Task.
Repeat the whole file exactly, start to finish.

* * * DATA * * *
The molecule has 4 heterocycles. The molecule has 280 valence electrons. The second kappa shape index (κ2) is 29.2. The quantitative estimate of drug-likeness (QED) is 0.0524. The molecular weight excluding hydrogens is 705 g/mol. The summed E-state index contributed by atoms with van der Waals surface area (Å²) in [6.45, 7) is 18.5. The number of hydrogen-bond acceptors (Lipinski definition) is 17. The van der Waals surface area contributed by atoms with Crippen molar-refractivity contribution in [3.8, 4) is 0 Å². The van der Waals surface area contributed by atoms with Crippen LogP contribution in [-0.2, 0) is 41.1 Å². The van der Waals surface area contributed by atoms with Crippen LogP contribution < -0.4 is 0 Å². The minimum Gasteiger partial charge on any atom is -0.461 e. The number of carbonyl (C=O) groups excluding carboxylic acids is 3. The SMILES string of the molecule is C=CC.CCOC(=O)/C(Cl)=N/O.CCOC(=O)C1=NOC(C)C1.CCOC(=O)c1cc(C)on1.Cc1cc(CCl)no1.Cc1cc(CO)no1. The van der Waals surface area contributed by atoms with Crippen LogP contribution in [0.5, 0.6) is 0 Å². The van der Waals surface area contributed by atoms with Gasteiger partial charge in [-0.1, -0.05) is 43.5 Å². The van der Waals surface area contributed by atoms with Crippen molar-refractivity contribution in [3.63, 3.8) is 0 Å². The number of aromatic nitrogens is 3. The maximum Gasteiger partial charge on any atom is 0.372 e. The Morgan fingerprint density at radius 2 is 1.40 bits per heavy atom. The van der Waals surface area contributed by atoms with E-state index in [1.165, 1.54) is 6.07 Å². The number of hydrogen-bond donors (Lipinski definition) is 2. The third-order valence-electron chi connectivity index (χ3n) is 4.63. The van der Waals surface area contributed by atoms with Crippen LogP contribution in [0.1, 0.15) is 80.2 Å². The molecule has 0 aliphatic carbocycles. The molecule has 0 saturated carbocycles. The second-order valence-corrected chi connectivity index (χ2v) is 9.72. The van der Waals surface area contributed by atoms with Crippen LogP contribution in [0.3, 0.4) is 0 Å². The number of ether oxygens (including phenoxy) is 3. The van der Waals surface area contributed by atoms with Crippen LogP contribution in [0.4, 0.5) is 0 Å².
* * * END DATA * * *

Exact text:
The molecule has 4 heterocycles. The molecule has 280 valence electrons. The second kappa shape index (κ2) is 29.2. The quantitative estimate of drug-likeness (QED) is 0.0524. The molecular weight excluding hydrogens is 705 g/mol. The summed E-state index contributed by atoms with van der Waals surface area (Å²) in [6.45, 7) is 18.5. The number of hydrogen-bond acceptors (Lipinski definition) is 17. The van der Waals surface area contributed by atoms with Crippen molar-refractivity contribution in [3.8, 4) is 0 Å². The van der Waals surface area contributed by atoms with Crippen LogP contribution in [-0.2, 0) is 41.1 Å². The van der Waals surface area contributed by atoms with Crippen LogP contribution < -0.4 is 0 Å². The minimum Gasteiger partial charge on any atom is -0.461 e. The number of carbonyl (C=O) groups excluding carboxylic acids is 3. The SMILES string of the molecule is C=CC.CCOC(=O)/C(Cl)=N/O.CCOC(=O)C1=NOC(C)C1.CCOC(=O)c1cc(C)on1.Cc1cc(CCl)no1.Cc1cc(CO)no1. The van der Waals surface area contributed by atoms with Crippen LogP contribution in [0.5, 0.6) is 0 Å². The van der Waals surface area contributed by atoms with Gasteiger partial charge in [-0.1, -0.05) is 43.5 Å². The van der Waals surface area contributed by atoms with Crippen molar-refractivity contribution in [3.63, 3.8) is 0 Å². The number of aromatic nitrogens is 3. The maximum Gasteiger partial charge on any atom is 0.372 e. The Morgan fingerprint density at radius 2 is 1.40 bits per heavy atom. The van der Waals surface area contributed by atoms with E-state index in [1.165, 1.54) is 6.07 Å². The number of hydrogen-bond donors (Lipinski definition) is 2. The third-order valence-electron chi connectivity index (χ3n) is 4.63. The van der Waals surface area contributed by atoms with Crippen LogP contribution in [0.1, 0.15) is 80.2 Å². The molecule has 0 aliphatic carbocycles. The molecule has 0 saturated carbocycles. The second-order valence-corrected chi connectivity index (χ2v) is 9.72. The van der Waals surface area contributed by atoms with Crippen LogP contribution in [0.3, 0.4) is 0 Å². The number of ether oxygens (including phenoxy) is 3. The van der Waals surface area contributed by atoms with Crippen LogP contribution in [0.4, 0.5) is 0 Å².